Taxpayers got an extra three days to file their federal tax returns this year. They can thank the nation's capital for the extra time. The filing deadline was delayed until midnight Monday because the District of Columbia observed Emancipation Day last Friday. By law, local holidays in the nation's capital impact tax deadlines the same way federal holidays would. States generally follow the federal deadline.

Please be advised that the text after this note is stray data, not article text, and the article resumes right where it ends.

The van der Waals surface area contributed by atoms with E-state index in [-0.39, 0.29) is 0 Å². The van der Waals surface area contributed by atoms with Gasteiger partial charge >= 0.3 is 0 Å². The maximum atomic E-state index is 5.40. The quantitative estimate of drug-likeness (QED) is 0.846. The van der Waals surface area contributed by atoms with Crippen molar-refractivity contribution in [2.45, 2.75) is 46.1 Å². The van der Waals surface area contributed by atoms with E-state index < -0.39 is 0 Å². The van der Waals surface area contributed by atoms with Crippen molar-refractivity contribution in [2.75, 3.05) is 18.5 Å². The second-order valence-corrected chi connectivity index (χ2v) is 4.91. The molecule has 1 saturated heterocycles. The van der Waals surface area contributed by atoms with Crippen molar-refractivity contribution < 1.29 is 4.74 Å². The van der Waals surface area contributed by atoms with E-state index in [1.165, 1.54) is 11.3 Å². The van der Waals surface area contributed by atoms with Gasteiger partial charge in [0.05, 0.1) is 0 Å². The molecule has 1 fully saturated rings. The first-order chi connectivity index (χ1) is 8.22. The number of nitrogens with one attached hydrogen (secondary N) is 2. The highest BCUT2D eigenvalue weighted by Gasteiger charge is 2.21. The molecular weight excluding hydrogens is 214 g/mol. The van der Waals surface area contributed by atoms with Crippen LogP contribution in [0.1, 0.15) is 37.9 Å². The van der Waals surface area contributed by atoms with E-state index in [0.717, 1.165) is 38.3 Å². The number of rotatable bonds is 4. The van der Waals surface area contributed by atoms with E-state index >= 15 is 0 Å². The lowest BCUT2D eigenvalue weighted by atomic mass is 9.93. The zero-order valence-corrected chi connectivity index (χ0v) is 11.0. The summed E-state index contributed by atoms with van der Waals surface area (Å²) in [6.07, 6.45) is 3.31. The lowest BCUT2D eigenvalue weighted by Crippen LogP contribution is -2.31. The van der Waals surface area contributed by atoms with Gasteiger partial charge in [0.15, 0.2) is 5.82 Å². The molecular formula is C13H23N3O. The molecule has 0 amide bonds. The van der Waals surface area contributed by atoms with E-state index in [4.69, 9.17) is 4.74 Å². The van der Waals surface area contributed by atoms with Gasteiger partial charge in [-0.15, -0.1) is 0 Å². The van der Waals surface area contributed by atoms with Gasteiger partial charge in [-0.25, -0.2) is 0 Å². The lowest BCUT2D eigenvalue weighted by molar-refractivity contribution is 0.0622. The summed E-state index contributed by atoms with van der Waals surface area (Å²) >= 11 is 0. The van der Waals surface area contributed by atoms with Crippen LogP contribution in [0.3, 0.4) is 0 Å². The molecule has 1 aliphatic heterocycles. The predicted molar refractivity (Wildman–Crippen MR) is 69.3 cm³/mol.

Emancipation Day marks the occasion when President Abraham Lincoln signed a law ending slavery in the District of Columbia.
Lincoln signed it April 16, 1862, more than eight months before he signed the Emancipation Proclamation, which eventually led to all slaves being freed.
April 16 fell on Saturday this year, so the holiday was observed April 15, the traditional tax filing deadline.